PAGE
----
15 August 2013

Macedonia's way to the Danube


Macedonia (the Former Yugoslav Republic of Macedonia) received an observer status in the Danube Commission (DC) in December 2013 on the commissions’ 79. session. The DC was formed in 1948, Beograd and their aim is to help river navigation. Until 1998 only those countries were members which had direct access to the river. Although Macedonia’s membership is less surprising than France, or Cyprus, but it still needs to be explained. Instead of analyzing the economic benefits of the status let us find the geographical link between Macedonia and the Danube.

The relief of Macedonia
  

06 August 2013

Community gardening by the Danube

Urban guerilla gardening? New kind of street art? Community gardening which uses every free square inch? Or maybe a civil movement to draw attention to the decaying Budapest embankments? Who planted vegetables under the Elizabeth bridge?


06 July 2013

Life on the floodplains of Kismaros

I did not know about this workshop in Kismaros, until Szilveszter Aradi sent me an e-mail that they had finished with this nature film. The Mátyásfa Environment Protection Association together with the Kisduna Newspaper made a 20 minute long film on the nature and species of the Kismaros floodpalins. The shooting started in February and lasted until May, so they have captured aspects of three seasons. I am quite happy about mentioning my name in this film, because the creators used some of my maps and aerial photographs previously published on the blog. It may help the audience knowing their way around.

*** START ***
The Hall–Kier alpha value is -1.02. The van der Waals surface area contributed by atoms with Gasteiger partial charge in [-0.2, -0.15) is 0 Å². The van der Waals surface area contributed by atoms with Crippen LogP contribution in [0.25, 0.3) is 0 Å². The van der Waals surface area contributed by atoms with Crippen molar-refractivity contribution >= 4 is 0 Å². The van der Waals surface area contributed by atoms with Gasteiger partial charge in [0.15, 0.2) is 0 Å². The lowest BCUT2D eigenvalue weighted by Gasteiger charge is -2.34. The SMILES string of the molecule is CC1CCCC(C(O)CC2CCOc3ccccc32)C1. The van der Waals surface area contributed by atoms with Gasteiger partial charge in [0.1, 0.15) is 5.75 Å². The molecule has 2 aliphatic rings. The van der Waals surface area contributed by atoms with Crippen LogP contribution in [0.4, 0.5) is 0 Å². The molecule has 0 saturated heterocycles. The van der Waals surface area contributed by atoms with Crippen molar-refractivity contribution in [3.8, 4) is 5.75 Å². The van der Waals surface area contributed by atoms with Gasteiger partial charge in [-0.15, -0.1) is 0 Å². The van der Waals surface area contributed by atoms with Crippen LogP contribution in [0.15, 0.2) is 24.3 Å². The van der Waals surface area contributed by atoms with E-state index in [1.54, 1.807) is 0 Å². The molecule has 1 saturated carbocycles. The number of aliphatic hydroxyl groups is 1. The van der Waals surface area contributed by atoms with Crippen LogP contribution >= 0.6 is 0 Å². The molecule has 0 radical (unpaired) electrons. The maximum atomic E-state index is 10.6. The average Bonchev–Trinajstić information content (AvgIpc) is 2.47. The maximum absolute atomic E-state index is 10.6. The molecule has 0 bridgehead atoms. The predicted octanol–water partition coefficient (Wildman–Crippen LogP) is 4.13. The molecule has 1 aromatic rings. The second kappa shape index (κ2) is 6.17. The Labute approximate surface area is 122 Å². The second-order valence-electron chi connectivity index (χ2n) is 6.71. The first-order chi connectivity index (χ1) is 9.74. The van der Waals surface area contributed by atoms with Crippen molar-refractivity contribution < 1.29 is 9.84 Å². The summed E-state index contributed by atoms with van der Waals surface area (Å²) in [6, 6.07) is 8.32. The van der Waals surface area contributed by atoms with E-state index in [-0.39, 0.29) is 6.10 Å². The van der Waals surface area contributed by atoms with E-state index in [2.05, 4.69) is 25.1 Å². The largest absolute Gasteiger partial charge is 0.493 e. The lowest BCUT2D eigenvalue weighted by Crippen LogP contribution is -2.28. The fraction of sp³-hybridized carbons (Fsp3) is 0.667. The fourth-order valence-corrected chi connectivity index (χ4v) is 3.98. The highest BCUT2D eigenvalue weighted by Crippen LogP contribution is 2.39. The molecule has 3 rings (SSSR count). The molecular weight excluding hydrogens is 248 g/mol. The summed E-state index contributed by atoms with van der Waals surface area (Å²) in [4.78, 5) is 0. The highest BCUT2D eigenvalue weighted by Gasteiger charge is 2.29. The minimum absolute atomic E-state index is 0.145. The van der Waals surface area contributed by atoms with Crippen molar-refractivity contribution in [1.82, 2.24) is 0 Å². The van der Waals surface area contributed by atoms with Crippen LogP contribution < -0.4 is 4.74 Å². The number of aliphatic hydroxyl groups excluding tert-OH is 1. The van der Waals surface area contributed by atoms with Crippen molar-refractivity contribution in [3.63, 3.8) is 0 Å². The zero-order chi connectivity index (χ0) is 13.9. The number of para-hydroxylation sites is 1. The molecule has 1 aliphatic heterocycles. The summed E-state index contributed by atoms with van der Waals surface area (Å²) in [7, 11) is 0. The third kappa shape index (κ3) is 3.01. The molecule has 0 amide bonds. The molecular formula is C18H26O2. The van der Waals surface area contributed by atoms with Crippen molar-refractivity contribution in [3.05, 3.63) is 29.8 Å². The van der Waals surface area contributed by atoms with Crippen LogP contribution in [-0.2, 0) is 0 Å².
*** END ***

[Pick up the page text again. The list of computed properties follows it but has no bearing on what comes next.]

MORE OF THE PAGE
03 July 2013

1956 - War against the Danube

 
The Hungarian People’s Army takes the main role in this half propaganda documentary film made in 1956 about the last ice flood in Hungary. The main characters are not the tommies filling sandbags on the levee, but real weapons. In this case “fighting the flood” means literally fighting. A bomb squad is laying mines on the ice beneath the Kossuth Bridge in Budapest, mortar men near the Yugoslavian border are bombing the accumulated ice shield. And since this is far from enough, also bombers of the Hungarian air force attacks the frozen river. This is like a mimic warfare in the Cold War era with real causalities. They say the lock near Tass was not damaged by the ice, but more likely it was destroyed by bombs.
  

25 June 2013

Rare pictures of the great Danube flood in year 2002